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In a close call, committee recommends lacrosse program

January 20, 2010
At a public hearing last Tuesday, the Budget Committee re-voted on the proposed petitioned warrant article requesting funding for varsity and JV lacrosse, resulting this time in a recommendation to approve funding.

At a Budget Committee meeting a few weeks back with the Gilford School District, committee discussion resulted in a 5-5 vote in response to the proposed warrant article requesting $17,603. That amount would cover "minimum costs" including transportation, referees, and coaches for the four teams. The team members would still agree to pay for their uniforms and customized equipment, which has become costly over the years.

At last Tuesday's hearing, Margo Weeks, School Board representative on the Budget Committee, suggested that the committee re-vote following the hearing, since only 10 out of 11 members were present for their final tie vote a few weeks back. After an hour-long debate, the committee voted in favor by one vote, and the petition warrant article will now go on to town voters.

Prior to the vote, residents affiliated with the Gilford boys and girls lacrosse team and local lacrosse enthusiasts explained why helping fund the varsity and junior teams would benefit Gilford High School and its students in the end.

Although most committee members said they weren't opposed to the sport or its benefits, they said some clear cut numbers for individual line items on the budget, such as referees, would have made them feel more confident in making a decision.

Coach and director of the Gilford lacrosse program Dan Kallmerten said that most high school teams, including football, have their minimum costs covered, and that it would only be fair to do so for the lacrosse team as well.

Kallmerten said that no matter which way the vote swayed last Tuesday, that the parents and members of the lacrosse program would continue to financially support the program, yet it would be harder to help out team members in need of scholarships or uniforms.

"There may be some miscommunication. I said we didn't commit to a particular number every year because we don't want to make promises that could be broken," said Kallmerten. "We want to start supporting individual players. Our intention is to shift the focus by providing equipment discounts and scholarships."

Kallmerten explained that the price of player equipment and uniforms out weighs other costs by two or three times. He said equipment must be replaced every year for safety precautions and to meet general lacrosse standards. Since each player has individualized equipment, hand-me-downs are not an option.

"We are working with the athletic director, and we will respond to whatever the need is. These are valuable programs and we need to support them," said Kallmerten. "In tough financial times, I think there is even more reason to pull together and support the community."

Selectmen representative John O'Brien asked Kallmerten if he could estimate an operational number. Kallmerten did not give set numbers but explained that through fundraising, donations, and the generosity of the parents, the program was able to succeed in prior years.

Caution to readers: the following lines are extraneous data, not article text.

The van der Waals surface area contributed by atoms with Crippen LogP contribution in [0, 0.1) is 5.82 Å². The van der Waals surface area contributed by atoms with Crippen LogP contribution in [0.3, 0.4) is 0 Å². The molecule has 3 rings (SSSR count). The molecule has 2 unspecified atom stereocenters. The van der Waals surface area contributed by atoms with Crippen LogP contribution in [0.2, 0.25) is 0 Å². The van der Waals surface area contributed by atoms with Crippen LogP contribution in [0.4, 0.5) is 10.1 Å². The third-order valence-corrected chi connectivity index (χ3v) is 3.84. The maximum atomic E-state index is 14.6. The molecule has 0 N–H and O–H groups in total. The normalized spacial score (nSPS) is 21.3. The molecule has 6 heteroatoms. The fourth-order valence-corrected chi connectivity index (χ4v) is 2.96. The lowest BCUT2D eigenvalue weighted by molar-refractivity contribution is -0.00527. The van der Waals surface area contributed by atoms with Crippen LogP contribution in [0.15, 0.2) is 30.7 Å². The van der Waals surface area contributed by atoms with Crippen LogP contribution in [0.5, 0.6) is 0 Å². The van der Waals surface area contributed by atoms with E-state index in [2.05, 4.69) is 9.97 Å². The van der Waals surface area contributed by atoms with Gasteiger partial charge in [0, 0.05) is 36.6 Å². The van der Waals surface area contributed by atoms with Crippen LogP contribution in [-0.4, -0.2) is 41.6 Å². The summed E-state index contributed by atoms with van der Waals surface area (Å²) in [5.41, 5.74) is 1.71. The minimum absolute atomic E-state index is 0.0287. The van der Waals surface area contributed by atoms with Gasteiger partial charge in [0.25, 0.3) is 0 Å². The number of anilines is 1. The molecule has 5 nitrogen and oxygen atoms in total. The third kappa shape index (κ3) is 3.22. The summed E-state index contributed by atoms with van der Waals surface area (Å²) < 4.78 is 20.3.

"We funded it entirely, and we are willing to do that again. We want to see the sport succeed. All sports programs cost about what we are asking for," said Kallmerten.

Budget Committee member Terry Stewart argued that the hockey team puts in a lot of their own money, and that the football team, which he viewed as similar, has been able to meet their every obligation in dollars. Stewart added that successful fundraisers offset football funding, and if potential offsets or specific line item numbers were written into the proposal, that he would be more likely to consider funding the lacrosse program.

O'Brien interjected and said that although the football and lacrosse program could be viewed as similar, he found they were not "identical" financially or program wise.

School Board member Derek Tomlinson agreed with O'Brien and commented on current financial differences as well.

"This is fundraising from the parents vs. fundraising from the community. That's why a bunch of kids can't play," said Tomlinson. "You may not like the number, but that's what every sport pays for refs and coaches."

School Board member Sue Allen suggested that the $17,603 in funding from the school would help offset the cost of players who couldn't otherwise play.

After listening to a majority of positive comments about the lacrosse program and its tie to strong student academics, Stewart said he was a lacrosse player himself, but he was not convinced that this was the right time to spend an extra $17,000.

"The point is, can we do this within the budget we already have, plus the next year, plus the next year? Many (items) will become discretionary; we are all familiar with this," said Stewart, concerned lacrosse funding requests would increase in the future.

"I would agree if the budget was up as it was in the past, but it's down," said O'Brien.

Chair of the Budget Committee Dick Hickok added that the budget might be a tough one to face next year, although he didn't find $17,000 to be an outlandish number to ask for, considering what it covered.

The Budget Committee voted 6-5 in favor of helping fund the lacrosse program for $17,603, while players and fundraising will contribute to the additional costs. The petitioned warrant article will go before voters March 9. The School Board will hold its deliberative session on Feb. 1.

Klumb Environmenta;
Varney Smith
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